How to Comfort the Grief Stricken?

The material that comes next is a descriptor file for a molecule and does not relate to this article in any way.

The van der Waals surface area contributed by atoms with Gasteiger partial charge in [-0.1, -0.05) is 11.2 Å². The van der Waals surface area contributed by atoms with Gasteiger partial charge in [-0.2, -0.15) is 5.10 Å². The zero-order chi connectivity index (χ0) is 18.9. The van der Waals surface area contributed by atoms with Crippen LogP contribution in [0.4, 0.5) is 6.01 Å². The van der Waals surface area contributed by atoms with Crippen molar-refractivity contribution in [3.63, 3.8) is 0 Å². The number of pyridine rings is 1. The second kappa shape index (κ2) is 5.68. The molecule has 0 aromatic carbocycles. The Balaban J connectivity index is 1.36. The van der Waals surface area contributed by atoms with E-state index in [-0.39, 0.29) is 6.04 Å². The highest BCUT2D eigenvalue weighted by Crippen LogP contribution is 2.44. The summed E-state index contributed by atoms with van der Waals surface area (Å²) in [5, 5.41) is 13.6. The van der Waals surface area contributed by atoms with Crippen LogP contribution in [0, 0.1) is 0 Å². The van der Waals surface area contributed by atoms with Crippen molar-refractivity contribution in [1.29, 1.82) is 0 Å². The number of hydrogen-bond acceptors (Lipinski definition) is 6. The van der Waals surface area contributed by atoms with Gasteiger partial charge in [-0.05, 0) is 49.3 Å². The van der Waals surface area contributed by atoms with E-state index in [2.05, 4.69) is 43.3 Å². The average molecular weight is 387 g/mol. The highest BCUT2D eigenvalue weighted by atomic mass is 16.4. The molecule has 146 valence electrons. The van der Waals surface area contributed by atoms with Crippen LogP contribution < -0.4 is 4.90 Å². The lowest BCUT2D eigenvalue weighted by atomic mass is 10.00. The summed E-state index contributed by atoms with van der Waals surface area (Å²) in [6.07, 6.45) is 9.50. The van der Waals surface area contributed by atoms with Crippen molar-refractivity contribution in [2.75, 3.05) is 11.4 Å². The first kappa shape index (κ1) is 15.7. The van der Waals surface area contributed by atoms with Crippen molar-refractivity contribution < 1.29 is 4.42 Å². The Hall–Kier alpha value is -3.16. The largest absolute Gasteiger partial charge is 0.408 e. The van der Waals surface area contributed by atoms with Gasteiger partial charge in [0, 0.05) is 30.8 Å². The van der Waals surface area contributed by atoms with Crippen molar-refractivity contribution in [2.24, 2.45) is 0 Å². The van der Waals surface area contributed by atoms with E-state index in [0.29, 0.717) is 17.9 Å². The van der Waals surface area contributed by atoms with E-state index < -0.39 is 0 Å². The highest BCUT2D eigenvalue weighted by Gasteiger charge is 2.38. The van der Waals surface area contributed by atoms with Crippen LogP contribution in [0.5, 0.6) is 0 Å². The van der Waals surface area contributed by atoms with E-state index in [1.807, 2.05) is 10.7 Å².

Don't desert. After the initial contact with the patient, there is a tendency to leave the bereaved alone and forsaken. If this has been true for you, question yourself as to why you did that? Was it out of concern that you might further distress those who have suffered loss? In other words, were you afraid that you might trigger another round of tears which can look like you are bringing more pain on them then they already have?Be a pathway. Look at your presence as a pathway to healing. And healing often comes through pain. The rule of thumb is the quicker and more intensely a person grieves, the sooner they heal. This rule does not negate a person’s will or choice. It just reminds caregivers that being with a griever and giving them permission to feel and express their grief, is what we’re all about.Don't try to fix the pain. Bereavement is painful. There must be pain before there can be healing. The most difficult thing to learn about comforting is to permit the bereaved to live their own pain. It is one thing to sorrow with a person but quite another thing to interfere with their pain. We are not doing anyone a service by trying to take their pain from them.Listen with your heart. Grieving is a matter of the heart rather than the head. Listening to the feelings of the bereaved is most important, permitting the sorrow to surface and the pain to be openly expressed. Invite all feelings to surface and listen through the silences. Your being there is more important than knowing what to say.Accept all expressions of grief without censoring. Often there are aggressive feelings expressed, including anger, resentment, guilt and shame. Sometimes the bereaved feel cheated by God. Let them be angry. God understands grief. The only time to intervene is if the anger is expressed in a way that may physically hurt someone. The way to healing ones anger is through first acknowledging and processing it. Then is when a person is more likely to begin abandoning it.Permit the bereaved opportunity to talk. This is a vital part of the healing process. Enforced silence in this regard can be very detrimental and prevent recovery. Gently ask the bereaved if they would like to talk about their loved one.Be sincere. Do not make a pretense at being interested in the bereaved if you are not. Pretense really can hurt. Think how you want to be treated and always seek to be kind.“Be swift to HEAR and slow to speak”Helping a Woman Grieve· Listening. Helping begins with your ability to be an active listener. Your physical presence and desire to listen without judgment are critical helping tools. Don't worry so much about what you'll say. Just concentrate on listening to the words that are being shared with you. Resist the urge to preach and educate the grieving person. Women will generally vent verbally more than men, allow her to vent!· Having compassion. Give your friend permission to express his feelings without fear of criticism. Learn from your friend; don't instruct or set expectations about how he should respond. Never say, "I know how you feel." You don't. Think of yourself as someone who walks alongside-not behind or in front of-the one who is mourning. If the woman in question allows it give her a hug, sometimes a hug means more than anything you could possibly say.· Being there. Your ongoing and reliable presence is the most important gift you can give your grieving friend. While you can't take the pain away, you can enter into it through being there for him. Remain available in the weeks, months, and years to come. Remember that your friend may need you more later on than at the time of the death. The loneliest time is months after the funeral, when all the friends and family has gone away. Take her out to lunch sometimes or have her over for coffee and Danish.